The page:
• Although knowledge of specific milestones was limited, adults were aware of how to support development.

These findings were presented to child health and parenting leaders to inform the development of programs, policies and future research. The study contributed to the goal of improving the health and well-being of children, families and communities in Alberta.

The 2007 Benchmark Survey provided baseline information. The results from a second survey in 2014 determined if public knowledge about early childhood development had increased over the past five years. Findings showed that there was a general appreciation of the importance of the “early years” for lifelong learning development and some understanding of how to support child development, but there were important gaps in knowledge of when children achieve specific developmental milestones. Parents were mostly confident about their parenting skills. There is an unmet need for child care among parents, and general satisfaction about child care among those using it.

These results suggest the need for the creation of an overarching framework that provides strategic direction and integration of supports. There is an opportunity to further normalize and make accessible already existing high-quality early years’ programs and services that support families and children’s healthy start.

There is a great deal of evidence on the benefits of investing in and supporting positive early childhood development. Yet we continue to see examples where children are facing challenges as a consequence of physical or environmental vulnerability.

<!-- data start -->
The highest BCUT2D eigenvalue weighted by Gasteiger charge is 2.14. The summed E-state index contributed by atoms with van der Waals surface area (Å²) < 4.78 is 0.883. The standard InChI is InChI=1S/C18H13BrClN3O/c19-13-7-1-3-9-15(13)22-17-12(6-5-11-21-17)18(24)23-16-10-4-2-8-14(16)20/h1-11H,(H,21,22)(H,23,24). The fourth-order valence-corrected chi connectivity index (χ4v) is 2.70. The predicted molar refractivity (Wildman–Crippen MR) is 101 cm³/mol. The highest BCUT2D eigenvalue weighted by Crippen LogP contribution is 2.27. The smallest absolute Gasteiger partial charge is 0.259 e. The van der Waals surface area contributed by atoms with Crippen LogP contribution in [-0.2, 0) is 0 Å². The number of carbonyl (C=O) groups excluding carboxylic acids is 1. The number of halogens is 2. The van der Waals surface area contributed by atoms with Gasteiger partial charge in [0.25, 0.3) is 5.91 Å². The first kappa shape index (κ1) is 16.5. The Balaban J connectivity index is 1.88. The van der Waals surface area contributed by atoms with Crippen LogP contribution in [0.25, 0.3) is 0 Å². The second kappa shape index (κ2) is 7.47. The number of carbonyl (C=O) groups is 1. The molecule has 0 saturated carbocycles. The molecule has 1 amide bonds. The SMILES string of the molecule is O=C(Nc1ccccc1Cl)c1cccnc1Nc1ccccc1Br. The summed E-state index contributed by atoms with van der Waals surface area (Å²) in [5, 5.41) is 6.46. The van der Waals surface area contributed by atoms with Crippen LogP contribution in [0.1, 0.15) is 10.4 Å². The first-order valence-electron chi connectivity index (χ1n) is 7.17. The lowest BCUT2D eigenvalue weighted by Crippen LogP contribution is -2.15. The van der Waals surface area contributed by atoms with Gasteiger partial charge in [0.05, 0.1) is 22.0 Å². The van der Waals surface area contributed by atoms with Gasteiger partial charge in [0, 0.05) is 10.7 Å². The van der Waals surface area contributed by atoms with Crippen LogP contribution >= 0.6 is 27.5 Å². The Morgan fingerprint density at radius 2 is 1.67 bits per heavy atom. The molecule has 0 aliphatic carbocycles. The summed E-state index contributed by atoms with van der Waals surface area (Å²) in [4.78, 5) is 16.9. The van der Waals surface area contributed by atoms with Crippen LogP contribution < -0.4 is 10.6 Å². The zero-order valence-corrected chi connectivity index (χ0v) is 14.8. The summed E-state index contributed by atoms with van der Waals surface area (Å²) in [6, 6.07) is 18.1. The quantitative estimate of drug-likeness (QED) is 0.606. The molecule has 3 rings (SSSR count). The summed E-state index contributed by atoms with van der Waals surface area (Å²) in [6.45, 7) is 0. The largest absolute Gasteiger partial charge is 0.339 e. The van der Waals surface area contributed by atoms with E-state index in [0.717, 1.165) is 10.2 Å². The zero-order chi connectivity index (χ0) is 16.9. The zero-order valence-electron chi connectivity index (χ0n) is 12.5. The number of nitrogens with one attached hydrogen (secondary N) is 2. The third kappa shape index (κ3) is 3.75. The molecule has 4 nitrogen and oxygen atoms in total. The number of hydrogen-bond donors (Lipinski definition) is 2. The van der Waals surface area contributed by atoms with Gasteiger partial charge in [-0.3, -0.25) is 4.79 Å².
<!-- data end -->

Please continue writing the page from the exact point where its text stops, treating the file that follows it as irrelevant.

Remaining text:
We are pleased to support the provincial government’s Early Childhood Development Priority Initiative by co-chairing the Early Childhood Development Research and Innovation Strategy. The goals of the Strategy are to:

  • Build awareness of existing research and create ways to utilize current evidence;
  • Influence the creation of new knowledge to address gaps and anticipate the ongoing need for research; and
  • Create a collaborative environment that enhances relationships between researchers, policy makers, practitioners and the public.
  • We welcome input from readers that will help inform how we can work together to achieve these goals and build a stronger foundation of supports for early childhood development in Alberta.

The Centre collaborates with hundreds of research experts from across the province. Those who were a part of The Centre’s projects and initiatives mentioned in this article include Suzanne Tough, Dawne Clark, Michelle Gagnon, Sandy Davidge, Pamela Valentine, Cathie Scott, Angela Vinturache, Hamideh Bayrampour, Donna Slater, Ben Gibbard, Kathryn MacLellan, Rhonda Breitkreuz and Laurel Sakaluk-Moody.

To learn more about The Centre, our research, initiatives and projects related to early childhood development, please visit our website at www.research4children.com or call (780) 944-8636.

This article appeared in our March 2015 News Bulletin. Click here to read the rest of the bulletin!